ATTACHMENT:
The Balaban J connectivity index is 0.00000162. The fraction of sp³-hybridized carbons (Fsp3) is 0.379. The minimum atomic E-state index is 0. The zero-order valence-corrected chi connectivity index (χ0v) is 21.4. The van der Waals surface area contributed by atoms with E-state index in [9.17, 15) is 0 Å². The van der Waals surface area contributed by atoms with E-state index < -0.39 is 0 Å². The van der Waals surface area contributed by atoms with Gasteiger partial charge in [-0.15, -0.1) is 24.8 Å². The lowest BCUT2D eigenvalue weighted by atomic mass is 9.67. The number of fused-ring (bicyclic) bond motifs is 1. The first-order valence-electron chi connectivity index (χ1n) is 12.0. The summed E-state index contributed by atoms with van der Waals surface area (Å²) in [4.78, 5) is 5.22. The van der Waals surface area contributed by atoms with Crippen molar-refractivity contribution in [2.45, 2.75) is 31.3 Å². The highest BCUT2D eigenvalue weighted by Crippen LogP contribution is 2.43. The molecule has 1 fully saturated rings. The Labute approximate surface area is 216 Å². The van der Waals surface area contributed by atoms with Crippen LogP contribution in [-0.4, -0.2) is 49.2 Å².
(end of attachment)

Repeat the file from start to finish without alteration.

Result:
The Balaban J connectivity index is 0.00000162. The fraction of sp³-hybridized carbons (Fsp3) is 0.379. The minimum atomic E-state index is 0. The zero-order valence-corrected chi connectivity index (χ0v) is 21.4. The van der Waals surface area contributed by atoms with E-state index in [9.17, 15) is 0 Å². The van der Waals surface area contributed by atoms with E-state index < -0.39 is 0 Å². The van der Waals surface area contributed by atoms with Gasteiger partial charge in [-0.15, -0.1) is 24.8 Å². The lowest BCUT2D eigenvalue weighted by atomic mass is 9.67. The number of fused-ring (bicyclic) bond motifs is 1. The first-order valence-electron chi connectivity index (χ1n) is 12.0. The summed E-state index contributed by atoms with van der Waals surface area (Å²) in [4.78, 5) is 5.22. The van der Waals surface area contributed by atoms with Crippen molar-refractivity contribution in [2.45, 2.75) is 31.3 Å². The highest BCUT2D eigenvalue weighted by Crippen LogP contribution is 2.43. The molecule has 1 fully saturated rings. The Labute approximate surface area is 216 Å². The van der Waals surface area contributed by atoms with Crippen LogP contribution in [-0.4, -0.2) is 49.2 Å².